We Are Freezing In Record Lows Due To Global Warming

Posted: Dec 21 2016, 10:43am CST | by , in News | Latest Science News

 

We are Freezing in Record Lows due to Global Warming
A new study finds local weather may play an important role in Americans' beliefs about climate change. Credit: Getty Images
  • Weather Conditions play a Role in Public Perception of Global Warming
 

The actual and existent weather conditions play a role in the public perception of global warming be it one of belief or skepticism. One’s locale matters more than was previously believed.

Some people who are feeling very cold this winter probably have global warming as the last thing on their agenda of things to worry about. Ironically, it is local weather conditions that dictate how people feel about the overall climate.

While climate change is wreaking havoc on earth by making summer temperatures go through the roof, yet some places are still so chilly that they hardly give the impression that the planet is in a mess. In fact, the temperatures in these places are almost like a fake proof of how all is well.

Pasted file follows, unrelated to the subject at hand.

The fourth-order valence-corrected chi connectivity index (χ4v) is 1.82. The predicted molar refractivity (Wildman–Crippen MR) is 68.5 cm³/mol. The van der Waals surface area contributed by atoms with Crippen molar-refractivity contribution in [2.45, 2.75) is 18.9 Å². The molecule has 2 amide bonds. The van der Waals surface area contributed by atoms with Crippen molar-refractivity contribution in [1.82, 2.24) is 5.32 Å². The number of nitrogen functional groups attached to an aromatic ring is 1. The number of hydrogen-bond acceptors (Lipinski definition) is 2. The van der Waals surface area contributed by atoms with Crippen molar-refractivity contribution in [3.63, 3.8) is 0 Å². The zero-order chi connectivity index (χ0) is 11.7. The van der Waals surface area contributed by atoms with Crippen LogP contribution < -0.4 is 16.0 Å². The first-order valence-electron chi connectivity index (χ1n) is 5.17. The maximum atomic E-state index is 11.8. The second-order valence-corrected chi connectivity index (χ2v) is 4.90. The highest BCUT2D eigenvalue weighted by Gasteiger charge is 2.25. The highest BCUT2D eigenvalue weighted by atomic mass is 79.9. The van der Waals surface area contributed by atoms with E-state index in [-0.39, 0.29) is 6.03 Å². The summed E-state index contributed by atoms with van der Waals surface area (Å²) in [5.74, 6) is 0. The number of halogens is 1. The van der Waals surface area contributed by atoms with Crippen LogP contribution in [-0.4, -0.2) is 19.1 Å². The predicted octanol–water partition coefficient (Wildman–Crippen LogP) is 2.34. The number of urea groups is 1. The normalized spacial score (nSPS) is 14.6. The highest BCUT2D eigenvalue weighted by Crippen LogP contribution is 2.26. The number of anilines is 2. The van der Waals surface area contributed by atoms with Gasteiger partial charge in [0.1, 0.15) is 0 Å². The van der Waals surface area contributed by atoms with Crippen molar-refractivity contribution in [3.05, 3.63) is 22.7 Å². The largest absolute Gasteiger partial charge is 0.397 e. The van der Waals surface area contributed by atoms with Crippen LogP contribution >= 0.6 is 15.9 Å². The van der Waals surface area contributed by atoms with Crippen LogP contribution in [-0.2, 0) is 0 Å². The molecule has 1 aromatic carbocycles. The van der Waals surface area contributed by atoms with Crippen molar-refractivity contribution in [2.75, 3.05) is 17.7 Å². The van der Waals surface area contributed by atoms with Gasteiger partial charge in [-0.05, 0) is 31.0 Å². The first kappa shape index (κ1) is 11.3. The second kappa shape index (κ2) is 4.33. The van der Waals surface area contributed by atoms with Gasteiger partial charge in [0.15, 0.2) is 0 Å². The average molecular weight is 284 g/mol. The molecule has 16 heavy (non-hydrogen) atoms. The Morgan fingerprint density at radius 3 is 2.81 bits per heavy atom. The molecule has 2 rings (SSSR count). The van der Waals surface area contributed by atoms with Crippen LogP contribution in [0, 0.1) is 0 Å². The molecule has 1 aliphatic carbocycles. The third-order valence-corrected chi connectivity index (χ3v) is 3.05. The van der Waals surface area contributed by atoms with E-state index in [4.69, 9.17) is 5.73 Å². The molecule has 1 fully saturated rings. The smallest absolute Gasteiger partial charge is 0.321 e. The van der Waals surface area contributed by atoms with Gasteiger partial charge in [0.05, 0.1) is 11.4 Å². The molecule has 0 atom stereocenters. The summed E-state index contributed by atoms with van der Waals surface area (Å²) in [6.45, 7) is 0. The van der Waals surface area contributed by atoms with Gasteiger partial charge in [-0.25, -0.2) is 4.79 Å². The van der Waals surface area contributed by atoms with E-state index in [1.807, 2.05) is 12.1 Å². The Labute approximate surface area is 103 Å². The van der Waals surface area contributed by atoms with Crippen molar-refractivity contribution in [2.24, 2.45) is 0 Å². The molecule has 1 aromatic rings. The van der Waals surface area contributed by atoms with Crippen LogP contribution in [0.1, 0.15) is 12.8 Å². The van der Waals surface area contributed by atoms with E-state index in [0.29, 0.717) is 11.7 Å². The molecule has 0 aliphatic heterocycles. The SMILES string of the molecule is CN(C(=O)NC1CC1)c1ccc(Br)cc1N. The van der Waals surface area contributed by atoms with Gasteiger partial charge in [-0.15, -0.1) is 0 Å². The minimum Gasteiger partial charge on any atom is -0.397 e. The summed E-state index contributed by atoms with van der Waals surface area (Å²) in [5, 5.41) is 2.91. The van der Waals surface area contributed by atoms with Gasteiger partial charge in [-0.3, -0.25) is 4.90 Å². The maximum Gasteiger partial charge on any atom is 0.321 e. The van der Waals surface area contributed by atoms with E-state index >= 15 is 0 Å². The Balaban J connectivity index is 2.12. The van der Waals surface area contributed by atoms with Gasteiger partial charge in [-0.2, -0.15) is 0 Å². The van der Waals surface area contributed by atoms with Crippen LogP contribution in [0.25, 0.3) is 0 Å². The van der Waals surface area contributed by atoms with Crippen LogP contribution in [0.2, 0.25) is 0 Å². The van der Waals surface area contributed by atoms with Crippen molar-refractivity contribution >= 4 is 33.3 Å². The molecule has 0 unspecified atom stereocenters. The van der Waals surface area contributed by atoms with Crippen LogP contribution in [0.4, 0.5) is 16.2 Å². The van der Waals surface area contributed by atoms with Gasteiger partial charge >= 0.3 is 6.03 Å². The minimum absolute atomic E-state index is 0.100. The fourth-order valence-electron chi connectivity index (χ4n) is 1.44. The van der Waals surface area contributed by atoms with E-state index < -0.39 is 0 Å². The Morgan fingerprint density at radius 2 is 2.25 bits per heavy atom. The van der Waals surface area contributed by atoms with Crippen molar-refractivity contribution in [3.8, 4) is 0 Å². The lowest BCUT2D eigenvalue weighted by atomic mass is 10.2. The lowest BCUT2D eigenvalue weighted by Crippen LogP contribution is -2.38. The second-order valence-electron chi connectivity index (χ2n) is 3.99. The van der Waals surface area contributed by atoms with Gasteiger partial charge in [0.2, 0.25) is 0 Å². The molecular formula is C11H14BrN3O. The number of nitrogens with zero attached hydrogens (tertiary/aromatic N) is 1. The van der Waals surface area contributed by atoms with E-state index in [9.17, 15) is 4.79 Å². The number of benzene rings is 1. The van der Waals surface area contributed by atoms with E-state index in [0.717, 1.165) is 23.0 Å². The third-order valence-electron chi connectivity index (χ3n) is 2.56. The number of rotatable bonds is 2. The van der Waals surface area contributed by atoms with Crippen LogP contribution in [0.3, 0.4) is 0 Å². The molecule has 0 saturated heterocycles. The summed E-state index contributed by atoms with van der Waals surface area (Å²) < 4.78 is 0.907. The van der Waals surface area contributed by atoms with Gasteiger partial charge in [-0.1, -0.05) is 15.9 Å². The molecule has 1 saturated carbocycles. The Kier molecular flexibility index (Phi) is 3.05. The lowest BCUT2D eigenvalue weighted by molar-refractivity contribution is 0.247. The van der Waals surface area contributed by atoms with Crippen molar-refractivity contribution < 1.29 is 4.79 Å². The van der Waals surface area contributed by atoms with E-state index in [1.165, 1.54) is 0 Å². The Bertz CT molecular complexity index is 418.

On the contrary, places that have people who experience hot weather as the norm, tend to have a community that believes that global warming is real enough.

Places where record low temperatures are the norm have communities that tend to doubt that any such thing called global warming is extant. It is this local-global dichotomy that has spread so much confusion.

While people act local, they are supposed to think global too. However, in fact, many still think in a local and parochial manner so that is where the problem arises in the first place. It is indeed very easy to think that what happens at home is what happens in the world. Yet such is hardly the case. 

With colleagues Robert Kaufmann, Sucharita Gopal, Jackie Liederman, Xiaojing Tang and Michelle Gilmore of Boston University; Michael Mann of The George Washington University and Felix Pretis of the University of Oxford, Howe published findings of this study in the Dec. 19, 2016, Early Edition of the Proceedings of the National Academy of Sciences.

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<a href="/latest_stories/all/all/20" rel="author">Sumayah Aamir</a>
Sumayah Aamir (Google+) has deep experience in analyzing the latest trends.

 

 

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